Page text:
For many small businesses it still makes sense to run an in house server like Microsoft Small Business Server. But cloud services and virtualised servers are increasingly a viable alternative.

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Babbage, The Economist technology correspondent, has an interesting article about migrating from physical servers at a data centre to virtual servers. There can be management benefits:

…at 3am a couple of years ago, after two days with little sleep spent recovering a failed hard drive, I decided that I didn’t need hardware to make myself happy.

He had another 3am call recently, but is now using a virtual server.

It took a few hours of work on the hosting firm’s part—not yours truly, who woke at 3 to check on progress after a few hours of literal and server downtime. Redundant levels of hardware brought the system back to status quo ante, and I went back to bed.

I have no doubt about the direction things are heading; sometime in the next 5-10 years I expect very few small businesses will have their own servers. Virtual servers can offer maintenance and management advantages, but depending on how you calculate costs there can be significant savings too:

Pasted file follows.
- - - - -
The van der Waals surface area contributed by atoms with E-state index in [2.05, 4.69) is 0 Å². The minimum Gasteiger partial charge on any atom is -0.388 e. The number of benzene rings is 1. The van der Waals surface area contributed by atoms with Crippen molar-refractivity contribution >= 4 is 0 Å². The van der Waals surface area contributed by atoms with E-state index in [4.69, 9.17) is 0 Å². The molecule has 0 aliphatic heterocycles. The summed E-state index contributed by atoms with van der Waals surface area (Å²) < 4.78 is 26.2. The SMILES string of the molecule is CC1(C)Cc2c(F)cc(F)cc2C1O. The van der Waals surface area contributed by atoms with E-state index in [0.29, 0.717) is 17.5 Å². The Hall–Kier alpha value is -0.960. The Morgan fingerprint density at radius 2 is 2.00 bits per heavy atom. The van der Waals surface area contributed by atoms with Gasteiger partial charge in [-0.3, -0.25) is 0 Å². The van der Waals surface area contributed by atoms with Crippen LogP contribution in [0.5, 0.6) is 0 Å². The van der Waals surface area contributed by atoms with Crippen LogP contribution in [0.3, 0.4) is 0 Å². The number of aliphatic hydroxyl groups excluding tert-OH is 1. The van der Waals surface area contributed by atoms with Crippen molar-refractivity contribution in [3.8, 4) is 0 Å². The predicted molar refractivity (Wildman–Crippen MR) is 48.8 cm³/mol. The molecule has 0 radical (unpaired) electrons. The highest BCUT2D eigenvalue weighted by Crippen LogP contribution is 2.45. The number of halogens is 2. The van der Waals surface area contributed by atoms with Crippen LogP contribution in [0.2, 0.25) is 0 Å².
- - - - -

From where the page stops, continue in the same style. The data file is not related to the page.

In this Babbage’s experiments and production deployments, an approximately $80-per-month VPS at two different hosting services performed as well as standalone hardware that would cost more than twelve times that, not including the rack rental and other incidentals. This Babbage will see his monthly fees drop by two-thirds, while his servers’ power has measurably increased. And $2,000 budgeted for yearly hardware upgrades has simply been scratched off the list.

Virtual servers are not the only cloud services, many of the famous ones offer software-as-a-service (SaaS), that is you don’t need to deal with a server at all, you just login and start working using an application that runs in a web browser. Online email services like hotmail are an example of this and have been around for ages. The latest products from companies like salesforce.com and productivity suites like Google Apps, Zoho and Microsoft 365 a taking it to a level where people can seriously consider cloud based alternatives.

Check back here over the next few weeks for more discussion of The Cloud and how your business can benefit.